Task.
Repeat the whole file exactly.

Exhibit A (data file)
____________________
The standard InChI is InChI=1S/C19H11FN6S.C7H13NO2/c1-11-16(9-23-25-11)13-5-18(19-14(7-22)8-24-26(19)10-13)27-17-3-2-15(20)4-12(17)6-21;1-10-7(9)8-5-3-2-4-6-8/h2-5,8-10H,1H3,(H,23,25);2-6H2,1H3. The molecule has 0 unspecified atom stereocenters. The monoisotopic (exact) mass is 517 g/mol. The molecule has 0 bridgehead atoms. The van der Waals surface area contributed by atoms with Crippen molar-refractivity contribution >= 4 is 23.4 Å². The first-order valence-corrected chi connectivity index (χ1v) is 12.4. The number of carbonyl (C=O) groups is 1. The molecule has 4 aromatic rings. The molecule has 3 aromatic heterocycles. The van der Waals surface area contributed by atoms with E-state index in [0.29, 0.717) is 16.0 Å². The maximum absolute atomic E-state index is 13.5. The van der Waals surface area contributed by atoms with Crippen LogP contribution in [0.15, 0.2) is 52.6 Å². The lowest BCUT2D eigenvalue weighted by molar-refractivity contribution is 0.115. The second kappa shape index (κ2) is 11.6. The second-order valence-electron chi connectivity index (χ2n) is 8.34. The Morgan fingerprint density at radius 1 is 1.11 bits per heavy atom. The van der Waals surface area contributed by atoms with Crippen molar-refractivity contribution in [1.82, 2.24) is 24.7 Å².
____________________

The standard InChI is InChI=1S/C19H11FN6S.C7H13NO2/c1-11-16(9-23-25-11)13-5-18(19-14(7-22)8-24-26(19)10-13)27-17-3-2-15(20)4-12(17)6-21;1-10-7(9)8-5-3-2-4-6-8/h2-5,8-10H,1H3,(H,23,25);2-6H2,1H3. The molecule has 0 unspecified atom stereocenters. The monoisotopic (exact) mass is 517 g/mol. The molecule has 0 bridgehead atoms. The van der Waals surface area contributed by atoms with Crippen molar-refractivity contribution >= 4 is 23.4 Å². The first-order valence-corrected chi connectivity index (χ1v) is 12.4. The number of carbonyl (C=O) groups is 1. The molecule has 4 aromatic rings. The molecule has 3 aromatic heterocycles. The van der Waals surface area contributed by atoms with E-state index in [0.29, 0.717) is 16.0 Å². The maximum absolute atomic E-state index is 13.5. The van der Waals surface area contributed by atoms with Crippen LogP contribution in [0.15, 0.2) is 52.6 Å². The lowest BCUT2D eigenvalue weighted by molar-refractivity contribution is 0.115. The second kappa shape index (κ2) is 11.6. The second-order valence-electron chi connectivity index (χ2n) is 8.34. The Morgan fingerprint density at radius 1 is 1.11 bits per heavy atom. The van der Waals surface area contributed by atoms with Crippen molar-refractivity contribution in [1.82, 2.24) is 24.7 Å².